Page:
Johnson said it was an "extraordinary honor and privilege" to be elected leader, and he pledged to "energize the country."

"The campaign is over and the work begins," he added. In his trademark optimistic style Monday, Johnson promised to invigorate the country and help Britain to rediscover its "sense of mission." Throughout his leadership campaign he attacked "pessimists" talking Britain down and took aim at what he said was a sense of defeatism.

Brexit hurdle

But cheery rhetoric won't be enough to convince his party rebels — nor EU leaders and their negotiators. In the last few days, EU leaders have warned that they will not roll over to accommodate Johnson. They insist the withdrawal agreement they negotiated with Theresa May and which parliament has declined to endorse three times remains their final word.

FILE - European Commission President Jean-Claude Juncker, right, walks behind British Prime Minister Theresa May prior to addressing a media conference at EU headquarters in Brussels, Dec. 4, 2017.

“If the approach of the new prime minister is that they’re going to tear up the withdrawal agreement, then I think we’re in trouble,” warned Ireland’s foreign minister, Simon Coveney, just hours before Johnson celebrated his win. EU leaders opened back-channels with Johnson last week.

Johnson’s allies argue that he is inventive and that if anyone can find a way through the Brexit mess, he is the politician to do so. Conservative lawmaker Jacob Rees-Mogg, a hardline Brexiter, welcomed Johnson’s victory Tuesday saying it was a "terrific result" and presented Britain with a "great opportunity" to "make Brexit a success."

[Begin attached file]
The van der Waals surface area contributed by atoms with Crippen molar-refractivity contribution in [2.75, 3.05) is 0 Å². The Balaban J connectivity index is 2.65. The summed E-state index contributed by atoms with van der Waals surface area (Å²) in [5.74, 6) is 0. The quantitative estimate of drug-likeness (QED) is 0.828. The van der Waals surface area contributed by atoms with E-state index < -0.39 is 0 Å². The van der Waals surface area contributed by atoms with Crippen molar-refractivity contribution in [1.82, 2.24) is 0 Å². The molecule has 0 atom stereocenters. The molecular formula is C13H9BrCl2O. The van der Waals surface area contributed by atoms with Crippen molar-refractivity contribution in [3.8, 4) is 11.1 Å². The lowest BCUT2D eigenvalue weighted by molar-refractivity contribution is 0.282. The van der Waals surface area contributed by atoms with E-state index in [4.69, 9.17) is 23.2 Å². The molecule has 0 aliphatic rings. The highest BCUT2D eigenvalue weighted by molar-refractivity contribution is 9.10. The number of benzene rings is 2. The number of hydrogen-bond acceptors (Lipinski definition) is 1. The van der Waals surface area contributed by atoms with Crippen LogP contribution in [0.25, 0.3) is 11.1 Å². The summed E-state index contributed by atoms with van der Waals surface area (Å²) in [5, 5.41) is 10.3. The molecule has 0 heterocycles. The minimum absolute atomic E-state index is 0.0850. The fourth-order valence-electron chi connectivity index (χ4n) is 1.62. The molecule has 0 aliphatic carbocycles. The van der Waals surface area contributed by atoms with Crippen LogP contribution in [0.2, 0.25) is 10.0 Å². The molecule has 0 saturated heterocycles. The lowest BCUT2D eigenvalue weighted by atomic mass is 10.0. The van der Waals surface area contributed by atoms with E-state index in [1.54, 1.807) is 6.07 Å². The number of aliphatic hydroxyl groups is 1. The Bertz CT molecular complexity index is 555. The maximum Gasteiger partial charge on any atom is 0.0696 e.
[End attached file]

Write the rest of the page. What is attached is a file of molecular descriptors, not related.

Johnson’s foes acknowledge his star quality and say that he might light up a room, attract crowds and possesses a startling ability to recover from frequent gaffes and blunders, but he’s too tumultuous to occupy Downing Street — especially at a time Britain is facing its thorniest and potentially biggest policy challenge since the 1954 Suez crisis, which risked Britain's important ties with the U.S.

Time will tell who’s right. That is if he gets time.

Johnson’s other over-arching challenge is to overcome claims that he will be morally and politically an "illegitimate prime minister." He will be the first prime minister to enter Downing Street to head a minority government on the basis of just an internal party vote.

Daunting tasks

Britain’s main opposition party, Labor, has targeted his legitimacy. Its leader, Jeremy Corbyn, tweeted Tuesday: "Boris Johnson has won the support of fewer than 100,000 unrepresentative Conservative party members by promising tax cuts for the richest, presenting himself as the bankers' friend, and pushing for a damaging No Deal Brexit. But he hasn't won the support of our country."

Johnson will have to decide quickly his strategies when it comes to Brexit, and to an escalating and risk-filled diplomatic quarrel with Iran over the seizing by Tehran of a British-flagged oil tanker.

On Brexit, even before he won the leadership race, he was dealt a heavy blow with parliament voting to block him from suspending the legislature in order to try to prevent him from taking Britain out of the EU without a deal. And his options in the Gulf are equally as limited.

Few prime ministers have entered office with such immediate daunting tasks awaiting them. Brexit has created a deep constitutional malfunction, pitching a system built on parliamentary democracy against a mandate thrown up by a referendum, an expression of direct democracy at odds with traditional British politics.

If Johnson can square the Brexit circle, while dealing with a Gulf crisis that risks spiraling out of control, then he could go down in history, say his friends, as one of Britain’s finest prime ministers. He also would be the savior of a Conservative party facing the very real possibility of being wiped out, when it eventually faces the voters in a general election.

FILE - In this aerial view, fishing boats are seen on the shore of the Lake Malawi at the Senga village on May 20, 2019 in Senga, Malawi.

On the shores of Lake Malawi, a crowd eagerly awaits the arrival of a white and yellow cedar wood boat carrying its haul.